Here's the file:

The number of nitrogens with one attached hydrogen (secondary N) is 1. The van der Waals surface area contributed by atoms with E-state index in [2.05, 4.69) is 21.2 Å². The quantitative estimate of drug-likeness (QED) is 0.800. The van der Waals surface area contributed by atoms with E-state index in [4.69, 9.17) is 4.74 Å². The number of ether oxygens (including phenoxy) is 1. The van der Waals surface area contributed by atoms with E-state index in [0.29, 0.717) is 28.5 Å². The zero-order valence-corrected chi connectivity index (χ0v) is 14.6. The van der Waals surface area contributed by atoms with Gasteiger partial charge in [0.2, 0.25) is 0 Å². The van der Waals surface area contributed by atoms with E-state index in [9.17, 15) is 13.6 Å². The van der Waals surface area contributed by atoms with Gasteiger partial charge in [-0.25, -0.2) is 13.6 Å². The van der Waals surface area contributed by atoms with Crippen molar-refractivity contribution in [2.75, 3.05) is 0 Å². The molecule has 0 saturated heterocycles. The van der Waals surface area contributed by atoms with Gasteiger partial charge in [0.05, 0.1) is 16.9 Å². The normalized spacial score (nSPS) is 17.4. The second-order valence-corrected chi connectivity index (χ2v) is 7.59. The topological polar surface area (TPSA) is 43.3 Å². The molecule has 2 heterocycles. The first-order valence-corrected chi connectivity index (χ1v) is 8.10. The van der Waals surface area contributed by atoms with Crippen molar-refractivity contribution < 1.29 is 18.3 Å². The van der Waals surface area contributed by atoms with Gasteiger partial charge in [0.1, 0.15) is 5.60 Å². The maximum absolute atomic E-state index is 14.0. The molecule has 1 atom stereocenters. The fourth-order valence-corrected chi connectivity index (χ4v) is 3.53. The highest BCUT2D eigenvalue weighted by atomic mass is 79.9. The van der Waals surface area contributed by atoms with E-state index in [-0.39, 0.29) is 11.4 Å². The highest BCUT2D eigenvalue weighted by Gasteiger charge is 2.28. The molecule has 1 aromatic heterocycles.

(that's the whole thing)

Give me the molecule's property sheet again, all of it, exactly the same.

The number of nitrogens with one attached hydrogen (secondary N) is 1. The van der Waals surface area contributed by atoms with E-state index in [2.05, 4.69) is 21.2 Å². The quantitative estimate of drug-likeness (QED) is 0.800. The van der Waals surface area contributed by atoms with E-state index in [4.69, 9.17) is 4.74 Å². The number of ether oxygens (including phenoxy) is 1. The van der Waals surface area contributed by atoms with E-state index in [0.29, 0.717) is 28.5 Å². The zero-order valence-corrected chi connectivity index (χ0v) is 14.6. The van der Waals surface area contributed by atoms with Gasteiger partial charge in [0.2, 0.25) is 0 Å². The van der Waals surface area contributed by atoms with E-state index in [9.17, 15) is 13.6 Å². The van der Waals surface area contributed by atoms with Gasteiger partial charge in [-0.25, -0.2) is 13.6 Å². The van der Waals surface area contributed by atoms with Crippen molar-refractivity contribution in [2.75, 3.05) is 0 Å². The molecule has 0 saturated heterocycles. The van der Waals surface area contributed by atoms with Gasteiger partial charge in [0.05, 0.1) is 16.9 Å². The normalized spacial score (nSPS) is 17.4. The second-order valence-corrected chi connectivity index (χ2v) is 7.59. The topological polar surface area (TPSA) is 43.3 Å². The molecule has 2 heterocycles. The first-order valence-corrected chi connectivity index (χ1v) is 8.10. The van der Waals surface area contributed by atoms with Crippen molar-refractivity contribution < 1.29 is 18.3 Å². The van der Waals surface area contributed by atoms with Gasteiger partial charge in [0.1, 0.15) is 5.60 Å². The maximum absolute atomic E-state index is 14.0. The molecule has 1 atom stereocenters. The fourth-order valence-corrected chi connectivity index (χ4v) is 3.53. The highest BCUT2D eigenvalue weighted by atomic mass is 79.9. The van der Waals surface area contributed by atoms with E-state index in [-0.39, 0.29) is 11.4 Å². The highest BCUT2D eigenvalue weighted by Gasteiger charge is 2.28. The molecule has 1 aromatic heterocycles.